I don’t know that I can explain this in English either.
How do I write about the young children peddling their bracelets, that feeling of overwhelm when they’re all flocking around, and our new traveling friend who pays each of them something small just because? Or my reaction – a brief smile, a quick glance, no real engagement – my reaction, which I’m not proud of?
[By then, we’d met Tania. We talked and played, and it rained, and Miss E got sick, and we loved our time, all of it, but I didn’t write.]
Days Later – Back Home
We loved where we were – with its’ tin roofs and luscious green, with public boats and people mixing – locals, tourists, jeans and Mayan dress – effortlessly, simply – all ages, all of us taking it in.
How do I describe our return to the States, to so much STUFF, knowing that in a few more days, this will all feel normal again – this here, this life, this… microwave?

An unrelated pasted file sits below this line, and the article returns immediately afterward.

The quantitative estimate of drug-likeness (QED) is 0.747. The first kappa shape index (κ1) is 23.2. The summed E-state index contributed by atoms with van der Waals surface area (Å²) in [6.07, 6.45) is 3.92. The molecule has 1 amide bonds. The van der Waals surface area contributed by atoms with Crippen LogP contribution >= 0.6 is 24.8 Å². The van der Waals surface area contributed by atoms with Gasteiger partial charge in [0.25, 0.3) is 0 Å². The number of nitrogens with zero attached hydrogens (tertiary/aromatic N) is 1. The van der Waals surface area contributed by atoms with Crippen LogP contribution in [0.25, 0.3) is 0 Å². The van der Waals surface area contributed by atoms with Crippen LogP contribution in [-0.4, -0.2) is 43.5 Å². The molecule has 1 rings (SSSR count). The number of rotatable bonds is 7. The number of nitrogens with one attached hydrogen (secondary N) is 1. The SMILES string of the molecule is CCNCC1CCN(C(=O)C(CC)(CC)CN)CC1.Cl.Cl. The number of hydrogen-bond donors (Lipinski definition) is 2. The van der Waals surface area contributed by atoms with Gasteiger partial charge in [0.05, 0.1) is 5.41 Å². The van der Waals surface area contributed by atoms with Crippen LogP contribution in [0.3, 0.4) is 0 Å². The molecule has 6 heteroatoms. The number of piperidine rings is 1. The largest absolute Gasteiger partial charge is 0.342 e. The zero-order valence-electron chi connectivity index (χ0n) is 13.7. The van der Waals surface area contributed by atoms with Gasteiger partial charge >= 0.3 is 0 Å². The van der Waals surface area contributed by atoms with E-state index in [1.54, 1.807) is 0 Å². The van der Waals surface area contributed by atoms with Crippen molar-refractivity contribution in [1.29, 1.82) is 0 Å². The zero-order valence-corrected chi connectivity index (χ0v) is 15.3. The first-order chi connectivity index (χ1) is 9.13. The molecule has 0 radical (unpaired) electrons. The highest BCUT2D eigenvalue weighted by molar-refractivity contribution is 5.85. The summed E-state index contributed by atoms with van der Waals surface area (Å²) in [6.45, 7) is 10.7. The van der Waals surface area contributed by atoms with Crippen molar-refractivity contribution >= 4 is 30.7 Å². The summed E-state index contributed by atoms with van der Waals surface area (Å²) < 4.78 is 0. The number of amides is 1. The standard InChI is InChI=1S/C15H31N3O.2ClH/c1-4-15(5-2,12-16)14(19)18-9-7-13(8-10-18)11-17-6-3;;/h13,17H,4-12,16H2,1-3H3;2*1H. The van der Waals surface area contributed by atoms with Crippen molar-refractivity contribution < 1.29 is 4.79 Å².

My girl raises her head and grins ear to ear each time her Aunties ask, “How was your trip?” It was right for us to go.
And our new friends! Totally brought our trip to life. Jenna, our hostess, and Tania, our traveling companion for a day… Jenna’s dogs, Tania’s tales, and Casimiro, our guide the day Tania invited us to come along. The day we decided to go back and swim. Early. By the hot springs.
Thank you, Kim and Anna and Jen and Sadie and Cindy and Loretta and Tania and Jenna for all your ideas about where to go and what to do.
Panajachel. Iximche. Santa Catarina.
And thank you to our friends and family who responded to Facebook photos and called and emailed when we got back, who brought us donuts and fruit, who invited us to dinner, and who’ve loved us each step of the way.
We are deeply grateful.